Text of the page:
“In the 2011 Budget Repair Bill, schools were cut $1.6 billion. That cut continues to harm Wisconsin’s children today. The few increases to funding that we have had, have come nowhere near making up for the damage done,” Underwood said.
“In spite of Wisconsin’s history of open and transparent public policy making, school finance is not open and transparent,” Underwood added. “Transparency is threatened by a complexity that makes it difficult — if not impossible — to understand certain programs. For example, the school levy credit looks like a funding path for public education, when in fact it is a program for property tax relief. Another example is when local school districts have to levy additional taxes if they want to make up for the funds which are sent to the private schools under the state’s various voucher programs. We need truth in budgeting.”
“Wisconsin schools are facing dire levels of unmet needs for students with mental health and behavioral health challenges,” said Joanne Juhnke, policy director for Wisconsin Family Ties. “Ten years of frozen special education funding is ten years too many, and our staffing ratios for school social workers and counselors and psychologists are sadly inadequate. Wisconsin will continue to struggle to build the kinds of school-based relationships that lift our children up when the funding is stretched this thin.”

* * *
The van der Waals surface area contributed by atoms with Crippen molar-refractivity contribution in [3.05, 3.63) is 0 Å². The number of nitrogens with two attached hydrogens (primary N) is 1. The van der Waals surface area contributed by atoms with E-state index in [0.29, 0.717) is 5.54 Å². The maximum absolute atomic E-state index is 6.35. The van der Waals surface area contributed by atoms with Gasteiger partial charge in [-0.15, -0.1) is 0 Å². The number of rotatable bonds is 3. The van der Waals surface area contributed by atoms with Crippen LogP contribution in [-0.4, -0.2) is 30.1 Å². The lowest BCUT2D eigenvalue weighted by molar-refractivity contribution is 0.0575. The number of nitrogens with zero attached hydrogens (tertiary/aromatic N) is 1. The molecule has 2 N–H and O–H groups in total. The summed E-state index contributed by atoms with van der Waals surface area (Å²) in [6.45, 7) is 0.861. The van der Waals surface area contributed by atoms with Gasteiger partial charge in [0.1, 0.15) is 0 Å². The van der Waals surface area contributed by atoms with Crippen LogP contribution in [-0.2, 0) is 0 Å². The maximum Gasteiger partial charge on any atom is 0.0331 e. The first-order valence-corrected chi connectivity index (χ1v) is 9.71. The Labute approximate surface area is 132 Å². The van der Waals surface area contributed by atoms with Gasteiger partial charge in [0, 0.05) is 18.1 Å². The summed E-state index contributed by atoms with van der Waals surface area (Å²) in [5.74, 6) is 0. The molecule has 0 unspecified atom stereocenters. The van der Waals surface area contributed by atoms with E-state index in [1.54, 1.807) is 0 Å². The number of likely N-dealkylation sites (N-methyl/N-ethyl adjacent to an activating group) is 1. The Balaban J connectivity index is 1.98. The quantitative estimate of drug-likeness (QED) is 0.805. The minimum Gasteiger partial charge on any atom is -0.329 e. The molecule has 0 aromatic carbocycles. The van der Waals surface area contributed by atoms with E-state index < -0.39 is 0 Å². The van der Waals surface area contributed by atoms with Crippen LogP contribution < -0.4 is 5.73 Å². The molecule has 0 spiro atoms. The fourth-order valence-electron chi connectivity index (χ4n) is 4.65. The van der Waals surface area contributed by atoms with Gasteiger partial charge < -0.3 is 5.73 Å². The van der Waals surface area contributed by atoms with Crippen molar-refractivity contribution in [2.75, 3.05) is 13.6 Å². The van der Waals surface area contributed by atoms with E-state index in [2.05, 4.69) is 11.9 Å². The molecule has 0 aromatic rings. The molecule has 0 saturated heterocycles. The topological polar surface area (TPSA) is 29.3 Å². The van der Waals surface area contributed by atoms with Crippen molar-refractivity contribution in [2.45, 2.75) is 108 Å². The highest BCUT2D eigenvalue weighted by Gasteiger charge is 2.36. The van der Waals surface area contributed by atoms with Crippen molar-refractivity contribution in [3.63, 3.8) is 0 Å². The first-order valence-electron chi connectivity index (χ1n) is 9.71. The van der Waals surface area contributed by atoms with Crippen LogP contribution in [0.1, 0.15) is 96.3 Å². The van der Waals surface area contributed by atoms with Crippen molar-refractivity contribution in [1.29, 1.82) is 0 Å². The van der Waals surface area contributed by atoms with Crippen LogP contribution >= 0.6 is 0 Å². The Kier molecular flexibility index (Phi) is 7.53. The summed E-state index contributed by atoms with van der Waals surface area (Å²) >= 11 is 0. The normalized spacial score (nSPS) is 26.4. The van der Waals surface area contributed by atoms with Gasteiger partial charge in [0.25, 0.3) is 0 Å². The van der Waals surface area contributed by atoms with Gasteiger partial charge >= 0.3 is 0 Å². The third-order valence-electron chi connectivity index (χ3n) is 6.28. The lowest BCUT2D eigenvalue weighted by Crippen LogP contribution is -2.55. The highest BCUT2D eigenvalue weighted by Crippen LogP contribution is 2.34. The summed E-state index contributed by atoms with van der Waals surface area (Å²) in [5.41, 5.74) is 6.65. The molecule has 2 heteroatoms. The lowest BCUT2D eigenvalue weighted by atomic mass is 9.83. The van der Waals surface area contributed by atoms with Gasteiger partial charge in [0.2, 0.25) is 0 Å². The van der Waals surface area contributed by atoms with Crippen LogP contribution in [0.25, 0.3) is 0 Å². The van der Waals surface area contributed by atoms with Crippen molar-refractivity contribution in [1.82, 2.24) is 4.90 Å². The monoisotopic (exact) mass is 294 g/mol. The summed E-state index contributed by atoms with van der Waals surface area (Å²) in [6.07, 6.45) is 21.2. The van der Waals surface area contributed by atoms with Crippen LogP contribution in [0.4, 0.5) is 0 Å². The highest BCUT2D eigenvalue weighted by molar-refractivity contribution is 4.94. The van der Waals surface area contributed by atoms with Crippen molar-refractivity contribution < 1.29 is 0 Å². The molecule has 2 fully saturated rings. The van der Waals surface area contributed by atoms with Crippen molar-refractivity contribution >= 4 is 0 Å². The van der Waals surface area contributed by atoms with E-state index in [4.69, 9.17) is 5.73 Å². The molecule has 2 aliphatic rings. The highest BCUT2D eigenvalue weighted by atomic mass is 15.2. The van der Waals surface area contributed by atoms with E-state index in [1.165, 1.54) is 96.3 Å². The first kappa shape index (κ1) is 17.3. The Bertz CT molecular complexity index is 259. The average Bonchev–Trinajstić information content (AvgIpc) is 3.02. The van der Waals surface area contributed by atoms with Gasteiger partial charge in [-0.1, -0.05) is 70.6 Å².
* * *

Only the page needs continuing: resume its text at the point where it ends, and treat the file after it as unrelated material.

Pecatonica School District Superintendent Jill Underly shared these concerns, and said she worries that rural schools are impacted disproportionately by the current system. “I hope that the Blue Ribbon Commission looks at the innate funding inequities that smaller, rural schools in particular face compared to larger more populated school districts with much higher property values that are able to raise revenue without much taxpayer impact,” Underly said.
“Our students deserve the same quality of instruction, facilities, and programming — the same opportunities — that their peers receive in higher populated areas. On the other end of that, I sympathize a bit with the faster growing districts that cannot fully plan for growth and are cash-strapped. I also empathize with Green Bay and Milwaukee that have a lower value per student member but have higher needs like poverty and English language learners.”
Like many others who have testified at public hearings, Madison teacher Andrew Waity said he worries the combined impact of under-resourcing our public schools while expanding private school tuition subsidies stretches resources to the limit.
“The dysfunctional funding system we have creates inequities across our state and puts unnecessary financial strains on local school budgets and taxpayers,” said Waity, President of Madison Teachers, Inc. “This is compounded by policies and budgets on the state level that have cut funding for schools and diverted substantial amounts of money to non-instrumentality charter schools and private school vouchers.”
“People who understand best the challenges facing our schools have spent the past six months sharing their concerns, and have called on the members of this Commission to produce results. We’re here today to let them know we expect them to deliver,” said DuBois Bourenane. “There is no mystery surrounding what our schools need to succeed; the mystery is why we haven’t provided the resources for them to do so.